Trek Granted Active Braking Pivot Patent

by singletrackjon 13

The saga of the concentric pivot suspension system continues today, with Trek’s announcement that they have been awarded a US patent for their Active Braking Pivot rear suspension design, which attempts to effectively separate braking and suspension forces by using a concentric pivot around the rear axle.

Earlier this year, we reported HERE that Dave Weagle’s  Split Pivot system had been awarded a US patent for a suspension system that used a concentric pivot around the axle, which may have appeared superficially similar to Trek’s ABP system.

There was speculation at the time about the implications of the Split Pivot patent on Trek’s use of ABP but we were told that Trek were well aware of Dave Weagle’s design and patent and would continue to manufacture ABP bikes. The award of the patent should put to rest any comment about ABP’s difference to Split Pivot.

Active Braking Pivot has been a feature on Trek’s range of bikes since 2007, and is currently found on eight Trek and Gary Fisher suspension platforms. Dave Weagle’s Split Pivot patent was also publicly launched in 2007 but only became available on bikes from a variety of manufacturers in 2010.

Trek say that the award of their patent has broad implications, as it “covers a concentric pivot in combination with much more sophisticated and varied types of rear suspension designs”.

Of course, in both patents the concentric pivot element is actually a small part of a much broader overall design that is patented – we suggest you have a look through the Split Pivot patent available on their website HERE. It’s not particularly light reading…

Invented by suspension engineers James Colegrove, Dylan Howes, and Jose Gonzalez, Trek say that the Active Braking Pivot patent is: “…further proof of Trek’s commitment to leading the world in mountain bike technology”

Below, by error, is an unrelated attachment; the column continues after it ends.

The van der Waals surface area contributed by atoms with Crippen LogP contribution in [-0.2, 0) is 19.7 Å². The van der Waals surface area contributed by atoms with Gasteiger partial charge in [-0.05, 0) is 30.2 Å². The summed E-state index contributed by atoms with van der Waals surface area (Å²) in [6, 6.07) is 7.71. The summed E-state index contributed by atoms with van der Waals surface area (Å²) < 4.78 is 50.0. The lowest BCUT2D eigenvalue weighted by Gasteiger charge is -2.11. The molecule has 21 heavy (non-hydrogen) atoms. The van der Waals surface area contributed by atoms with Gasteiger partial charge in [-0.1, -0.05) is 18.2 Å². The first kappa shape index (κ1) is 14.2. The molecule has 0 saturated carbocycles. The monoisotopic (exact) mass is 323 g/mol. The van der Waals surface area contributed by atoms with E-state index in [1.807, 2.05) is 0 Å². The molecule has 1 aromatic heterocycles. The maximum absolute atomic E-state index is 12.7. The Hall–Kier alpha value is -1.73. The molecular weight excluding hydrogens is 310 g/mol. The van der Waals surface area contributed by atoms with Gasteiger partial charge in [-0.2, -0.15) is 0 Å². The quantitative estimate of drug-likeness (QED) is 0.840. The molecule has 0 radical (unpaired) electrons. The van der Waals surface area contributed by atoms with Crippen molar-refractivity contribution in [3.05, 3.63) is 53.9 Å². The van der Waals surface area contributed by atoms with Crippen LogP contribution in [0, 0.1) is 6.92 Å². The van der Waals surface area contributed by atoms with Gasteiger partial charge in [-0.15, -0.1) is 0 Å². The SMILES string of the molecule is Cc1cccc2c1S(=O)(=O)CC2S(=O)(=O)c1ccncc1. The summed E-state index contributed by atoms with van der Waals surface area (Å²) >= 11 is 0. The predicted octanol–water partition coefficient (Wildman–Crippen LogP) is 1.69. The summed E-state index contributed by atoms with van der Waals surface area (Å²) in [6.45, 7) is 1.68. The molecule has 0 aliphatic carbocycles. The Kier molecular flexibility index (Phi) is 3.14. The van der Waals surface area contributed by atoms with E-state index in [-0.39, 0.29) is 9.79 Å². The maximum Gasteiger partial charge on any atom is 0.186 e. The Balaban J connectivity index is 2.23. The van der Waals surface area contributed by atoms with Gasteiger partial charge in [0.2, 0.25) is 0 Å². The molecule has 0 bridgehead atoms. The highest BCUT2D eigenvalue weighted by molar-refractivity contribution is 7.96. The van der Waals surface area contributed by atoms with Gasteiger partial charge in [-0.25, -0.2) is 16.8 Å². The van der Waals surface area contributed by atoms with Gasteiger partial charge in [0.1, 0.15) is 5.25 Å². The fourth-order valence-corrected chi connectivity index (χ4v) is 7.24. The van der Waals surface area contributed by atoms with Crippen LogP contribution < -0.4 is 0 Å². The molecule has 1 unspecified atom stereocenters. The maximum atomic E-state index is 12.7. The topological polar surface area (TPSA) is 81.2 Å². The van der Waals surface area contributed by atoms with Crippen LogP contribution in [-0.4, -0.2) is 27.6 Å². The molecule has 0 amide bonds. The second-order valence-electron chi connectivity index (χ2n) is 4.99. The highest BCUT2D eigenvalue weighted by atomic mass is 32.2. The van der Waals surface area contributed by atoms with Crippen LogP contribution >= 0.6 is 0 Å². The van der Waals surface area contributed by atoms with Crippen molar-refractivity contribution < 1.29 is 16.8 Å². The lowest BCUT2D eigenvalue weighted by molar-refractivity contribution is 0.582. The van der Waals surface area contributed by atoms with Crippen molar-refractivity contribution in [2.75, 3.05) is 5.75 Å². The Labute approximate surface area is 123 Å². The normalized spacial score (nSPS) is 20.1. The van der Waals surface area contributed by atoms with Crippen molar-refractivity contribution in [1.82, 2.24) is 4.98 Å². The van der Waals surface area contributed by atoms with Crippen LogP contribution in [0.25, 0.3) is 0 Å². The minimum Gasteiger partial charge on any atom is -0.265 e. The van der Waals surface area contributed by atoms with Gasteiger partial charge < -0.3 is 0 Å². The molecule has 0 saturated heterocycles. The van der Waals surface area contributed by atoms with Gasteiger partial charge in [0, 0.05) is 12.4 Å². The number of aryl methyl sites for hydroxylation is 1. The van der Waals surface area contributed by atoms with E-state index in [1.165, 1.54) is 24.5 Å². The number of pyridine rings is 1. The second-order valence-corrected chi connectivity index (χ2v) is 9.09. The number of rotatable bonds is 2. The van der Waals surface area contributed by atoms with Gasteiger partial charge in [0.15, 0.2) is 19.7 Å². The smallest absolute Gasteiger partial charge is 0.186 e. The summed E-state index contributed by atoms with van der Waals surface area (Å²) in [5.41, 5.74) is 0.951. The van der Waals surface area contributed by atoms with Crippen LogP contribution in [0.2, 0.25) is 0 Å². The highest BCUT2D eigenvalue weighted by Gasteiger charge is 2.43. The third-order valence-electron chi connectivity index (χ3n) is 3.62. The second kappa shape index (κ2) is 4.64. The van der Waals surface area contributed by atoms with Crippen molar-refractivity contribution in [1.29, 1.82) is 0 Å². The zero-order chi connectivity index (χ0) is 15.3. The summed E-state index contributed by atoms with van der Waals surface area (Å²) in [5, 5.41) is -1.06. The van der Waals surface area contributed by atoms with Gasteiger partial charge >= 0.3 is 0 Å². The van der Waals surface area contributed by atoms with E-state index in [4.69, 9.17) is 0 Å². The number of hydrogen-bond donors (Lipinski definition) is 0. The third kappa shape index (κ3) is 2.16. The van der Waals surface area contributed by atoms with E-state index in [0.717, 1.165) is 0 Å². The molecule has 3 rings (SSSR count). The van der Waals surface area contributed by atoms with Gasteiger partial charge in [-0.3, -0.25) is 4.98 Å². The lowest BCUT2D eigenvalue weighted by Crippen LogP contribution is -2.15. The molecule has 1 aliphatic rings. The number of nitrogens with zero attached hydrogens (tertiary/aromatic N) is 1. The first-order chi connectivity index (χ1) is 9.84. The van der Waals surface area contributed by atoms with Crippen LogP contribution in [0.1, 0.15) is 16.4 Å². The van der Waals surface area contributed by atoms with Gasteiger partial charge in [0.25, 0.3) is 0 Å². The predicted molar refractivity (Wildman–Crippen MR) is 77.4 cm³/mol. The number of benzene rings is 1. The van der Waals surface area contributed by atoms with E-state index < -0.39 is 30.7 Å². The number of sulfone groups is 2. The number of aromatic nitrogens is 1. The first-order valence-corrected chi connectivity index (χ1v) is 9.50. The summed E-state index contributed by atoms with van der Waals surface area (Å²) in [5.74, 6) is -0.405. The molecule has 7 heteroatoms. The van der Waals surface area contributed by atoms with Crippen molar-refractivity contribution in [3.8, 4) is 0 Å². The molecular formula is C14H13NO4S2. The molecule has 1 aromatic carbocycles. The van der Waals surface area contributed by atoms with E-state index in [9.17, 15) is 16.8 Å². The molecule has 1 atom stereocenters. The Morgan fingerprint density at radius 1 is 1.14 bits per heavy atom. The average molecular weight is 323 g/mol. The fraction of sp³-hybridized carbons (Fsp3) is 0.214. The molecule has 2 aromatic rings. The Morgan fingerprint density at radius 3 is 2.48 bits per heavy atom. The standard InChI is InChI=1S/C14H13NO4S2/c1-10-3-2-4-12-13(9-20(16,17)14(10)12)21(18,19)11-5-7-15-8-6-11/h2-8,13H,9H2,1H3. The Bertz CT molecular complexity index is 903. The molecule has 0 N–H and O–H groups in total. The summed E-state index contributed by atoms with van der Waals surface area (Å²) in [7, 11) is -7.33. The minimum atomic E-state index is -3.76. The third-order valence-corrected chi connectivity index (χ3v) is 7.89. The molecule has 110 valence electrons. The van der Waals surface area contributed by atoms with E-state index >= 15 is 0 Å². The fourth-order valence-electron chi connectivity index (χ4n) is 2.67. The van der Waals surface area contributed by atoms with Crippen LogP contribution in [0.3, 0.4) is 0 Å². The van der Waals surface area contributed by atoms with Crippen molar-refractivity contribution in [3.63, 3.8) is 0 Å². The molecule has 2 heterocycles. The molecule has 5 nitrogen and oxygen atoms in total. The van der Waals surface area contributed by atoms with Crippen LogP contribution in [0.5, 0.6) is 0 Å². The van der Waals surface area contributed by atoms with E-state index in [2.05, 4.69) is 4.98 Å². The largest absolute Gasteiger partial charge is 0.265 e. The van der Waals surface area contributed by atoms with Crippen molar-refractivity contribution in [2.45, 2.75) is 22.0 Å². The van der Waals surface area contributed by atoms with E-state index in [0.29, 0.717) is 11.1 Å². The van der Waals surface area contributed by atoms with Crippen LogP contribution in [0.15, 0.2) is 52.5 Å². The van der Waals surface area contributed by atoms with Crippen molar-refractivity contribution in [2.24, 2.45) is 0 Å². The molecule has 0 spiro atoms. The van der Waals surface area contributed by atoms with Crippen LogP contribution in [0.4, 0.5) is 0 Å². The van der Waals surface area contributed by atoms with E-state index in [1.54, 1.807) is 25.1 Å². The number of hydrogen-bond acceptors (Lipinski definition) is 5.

Comments (13)

  1. You would have thought putting the axle concentric to the pivot would be the first thing a bike designer would try.

  2. It either means that there must be significant differences… or that the US patent system is broken.
    ‘How about Patent No. 5,443,036–a method of exercising a cat with a laser pointer? Or Patent No. 6,960,975–an antigravity perpetual-motion device that defies the laws of physics?’
    http://news.cnet.com/Fixing-a-broken-patent-system/2010-1014_3-6212615.html#ixzz168fj5uye

  3. DW was first to file so his patent is still valid but Trek have prior art ie they have evidence that they thought of it first or at least at the same time. I think both patents can run concurrently.

  4. so what happens if someone wants to buy the rights to use a concentric rear pivot? Who do they pay the royalties to? DW and Trek?

  5. way i understand this (from my dad patenting stuff – in the UK) is that you can only patent something before it is marketed and made public. either the american patent system doesn’t work this way (i thought it did though) or someone has been telling porky-pies.

  6. Trek say that the Active Braking Pivot patent is: “…further proof of Trek’s commitment to leading the world in mountain bike technology”, or litigation. Which ever pays best.

  7. > way i understand this (from my dad patenting stuff – in the >UK) is that you can only patent something before it is >marketed and made public. either the american patent >system doesn’t work this way (i thought it did though) or
    > someone has been telling porky-pies.

    My understanding is that you need to FILE the patent before making the invention public. Actually being granted the patent usually takes years and involves investigation to see if the innovation is truly novel and that there isn’t prior art. I suspect they both filed in 2007.

  8. “You would have thought putting the axle concentric to the pivot would be the first thing a bike designer would try.”

    it was, in the late 19th century.. and he got a patent on it.

  9. ABP / split pivot / whatever.

    it’s little more than a clever way of sidestepping the speccy FSR patent.

  10. Obviously patent lawyers can’t know everything but go back to 96 and a not very well known bike maker did a bike with a concentric pivot axle…..and made it public wonder if prior art matters when the lawyers come knocking

  11. both these patents are for a whole suspension system (not a concentric pivot.!)..
    they are both different systems, that share a common piece.

  12. the Crestone 96 bikes were referenced in one of the axle-pivot related patents.

  13. A patent is worthless until challenged and tested in court – most don’t stand up to any real scrutiny. Getting it filed in the first place is the easy bit…….

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